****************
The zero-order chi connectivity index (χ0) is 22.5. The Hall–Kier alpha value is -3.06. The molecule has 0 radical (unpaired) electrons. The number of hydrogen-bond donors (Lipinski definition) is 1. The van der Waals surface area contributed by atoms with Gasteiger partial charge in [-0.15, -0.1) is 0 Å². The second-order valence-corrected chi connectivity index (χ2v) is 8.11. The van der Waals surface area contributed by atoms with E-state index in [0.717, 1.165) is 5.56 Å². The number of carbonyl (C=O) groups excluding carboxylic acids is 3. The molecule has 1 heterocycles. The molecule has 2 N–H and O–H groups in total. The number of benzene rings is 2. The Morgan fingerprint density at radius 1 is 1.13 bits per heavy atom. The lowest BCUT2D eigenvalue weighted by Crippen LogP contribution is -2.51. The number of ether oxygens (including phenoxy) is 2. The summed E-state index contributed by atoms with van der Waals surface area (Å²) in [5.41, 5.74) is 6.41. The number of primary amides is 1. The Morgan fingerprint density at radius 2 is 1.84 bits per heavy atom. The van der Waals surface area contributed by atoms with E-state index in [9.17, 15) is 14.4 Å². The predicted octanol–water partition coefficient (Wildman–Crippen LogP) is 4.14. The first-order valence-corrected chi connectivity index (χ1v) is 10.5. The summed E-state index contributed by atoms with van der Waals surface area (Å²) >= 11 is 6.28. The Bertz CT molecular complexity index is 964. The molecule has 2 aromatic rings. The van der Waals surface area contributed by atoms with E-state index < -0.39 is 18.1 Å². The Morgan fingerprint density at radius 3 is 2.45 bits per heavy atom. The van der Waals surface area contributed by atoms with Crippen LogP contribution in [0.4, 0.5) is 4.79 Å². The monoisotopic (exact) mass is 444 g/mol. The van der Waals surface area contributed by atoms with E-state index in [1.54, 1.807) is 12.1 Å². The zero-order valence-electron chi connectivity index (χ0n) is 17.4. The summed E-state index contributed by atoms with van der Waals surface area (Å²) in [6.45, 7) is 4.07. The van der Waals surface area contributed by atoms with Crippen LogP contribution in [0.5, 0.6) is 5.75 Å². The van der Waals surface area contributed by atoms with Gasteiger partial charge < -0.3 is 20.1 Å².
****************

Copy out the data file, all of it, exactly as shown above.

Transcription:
The zero-order chi connectivity index (χ0) is 22.5. The Hall–Kier alpha value is -3.06. The molecule has 0 radical (unpaired) electrons. The number of hydrogen-bond donors (Lipinski definition) is 1. The van der Waals surface area contributed by atoms with Gasteiger partial charge in [-0.15, -0.1) is 0 Å². The second-order valence-corrected chi connectivity index (χ2v) is 8.11. The van der Waals surface area contributed by atoms with E-state index in [0.717, 1.165) is 5.56 Å². The number of carbonyl (C=O) groups excluding carboxylic acids is 3. The molecule has 1 heterocycles. The molecule has 2 N–H and O–H groups in total. The number of benzene rings is 2. The Morgan fingerprint density at radius 1 is 1.13 bits per heavy atom. The lowest BCUT2D eigenvalue weighted by Crippen LogP contribution is -2.51. The number of ether oxygens (including phenoxy) is 2. The summed E-state index contributed by atoms with van der Waals surface area (Å²) in [5.41, 5.74) is 6.41. The number of primary amides is 1. The Morgan fingerprint density at radius 2 is 1.84 bits per heavy atom. The van der Waals surface area contributed by atoms with E-state index in [9.17, 15) is 14.4 Å². The predicted octanol–water partition coefficient (Wildman–Crippen LogP) is 4.14. The first-order valence-corrected chi connectivity index (χ1v) is 10.5. The summed E-state index contributed by atoms with van der Waals surface area (Å²) >= 11 is 6.28. The Bertz CT molecular complexity index is 964. The molecule has 2 aromatic rings. The van der Waals surface area contributed by atoms with E-state index < -0.39 is 18.1 Å². The Morgan fingerprint density at radius 3 is 2.45 bits per heavy atom. The van der Waals surface area contributed by atoms with Crippen LogP contribution in [0.4, 0.5) is 4.79 Å². The monoisotopic (exact) mass is 444 g/mol. The van der Waals surface area contributed by atoms with E-state index in [1.54, 1.807) is 12.1 Å². The zero-order valence-electron chi connectivity index (χ0n) is 17.4. The summed E-state index contributed by atoms with van der Waals surface area (Å²) in [6.45, 7) is 4.07. The van der Waals surface area contributed by atoms with Crippen LogP contribution in [0.5, 0.6) is 5.75 Å². The van der Waals surface area contributed by atoms with Gasteiger partial charge < -0.3 is 20.1 Å².